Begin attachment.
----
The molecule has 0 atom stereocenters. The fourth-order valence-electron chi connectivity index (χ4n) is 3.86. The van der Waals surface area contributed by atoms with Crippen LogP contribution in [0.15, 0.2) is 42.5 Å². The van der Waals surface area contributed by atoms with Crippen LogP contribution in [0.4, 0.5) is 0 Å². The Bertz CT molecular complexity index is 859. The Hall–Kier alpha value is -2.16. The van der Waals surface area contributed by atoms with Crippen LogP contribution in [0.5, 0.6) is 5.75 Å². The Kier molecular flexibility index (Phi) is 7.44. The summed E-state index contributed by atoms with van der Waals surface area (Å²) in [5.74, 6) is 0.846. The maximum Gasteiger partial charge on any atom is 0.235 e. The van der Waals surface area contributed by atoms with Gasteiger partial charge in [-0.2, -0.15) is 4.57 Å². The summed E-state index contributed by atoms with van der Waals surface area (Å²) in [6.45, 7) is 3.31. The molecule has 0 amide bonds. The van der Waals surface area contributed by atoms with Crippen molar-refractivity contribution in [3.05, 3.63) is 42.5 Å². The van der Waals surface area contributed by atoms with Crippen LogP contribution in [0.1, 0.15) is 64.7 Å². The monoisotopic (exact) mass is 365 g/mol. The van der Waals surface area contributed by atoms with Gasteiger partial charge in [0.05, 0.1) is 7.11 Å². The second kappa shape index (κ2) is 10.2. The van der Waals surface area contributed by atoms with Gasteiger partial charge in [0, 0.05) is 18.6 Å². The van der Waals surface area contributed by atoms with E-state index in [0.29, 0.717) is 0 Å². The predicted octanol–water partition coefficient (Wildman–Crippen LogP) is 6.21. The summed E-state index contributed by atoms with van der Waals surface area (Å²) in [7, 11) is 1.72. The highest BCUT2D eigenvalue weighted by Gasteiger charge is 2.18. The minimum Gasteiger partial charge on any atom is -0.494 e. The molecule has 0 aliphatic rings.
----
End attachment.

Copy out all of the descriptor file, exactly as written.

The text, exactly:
The molecule has 0 atom stereocenters. The fourth-order valence-electron chi connectivity index (χ4n) is 3.86. The van der Waals surface area contributed by atoms with Crippen LogP contribution in [0.15, 0.2) is 42.5 Å². The van der Waals surface area contributed by atoms with Crippen LogP contribution in [0.4, 0.5) is 0 Å². The Bertz CT molecular complexity index is 859. The Hall–Kier alpha value is -2.16. The van der Waals surface area contributed by atoms with Crippen LogP contribution in [0.5, 0.6) is 5.75 Å². The Kier molecular flexibility index (Phi) is 7.44. The summed E-state index contributed by atoms with van der Waals surface area (Å²) in [5.74, 6) is 0.846. The maximum Gasteiger partial charge on any atom is 0.235 e. The van der Waals surface area contributed by atoms with Gasteiger partial charge in [-0.2, -0.15) is 4.57 Å². The summed E-state index contributed by atoms with van der Waals surface area (Å²) in [6.45, 7) is 3.31. The molecule has 0 amide bonds. The van der Waals surface area contributed by atoms with Crippen molar-refractivity contribution in [3.05, 3.63) is 42.5 Å². The van der Waals surface area contributed by atoms with Crippen LogP contribution in [0.1, 0.15) is 64.7 Å². The monoisotopic (exact) mass is 365 g/mol. The van der Waals surface area contributed by atoms with Gasteiger partial charge in [0.05, 0.1) is 7.11 Å². The second kappa shape index (κ2) is 10.2. The van der Waals surface area contributed by atoms with Gasteiger partial charge in [0, 0.05) is 18.6 Å². The van der Waals surface area contributed by atoms with E-state index in [0.29, 0.717) is 0 Å². The predicted octanol–water partition coefficient (Wildman–Crippen LogP) is 6.21. The summed E-state index contributed by atoms with van der Waals surface area (Å²) in [7, 11) is 1.72. The highest BCUT2D eigenvalue weighted by Gasteiger charge is 2.18. The minimum Gasteiger partial charge on any atom is -0.494 e. The molecule has 0 aliphatic rings.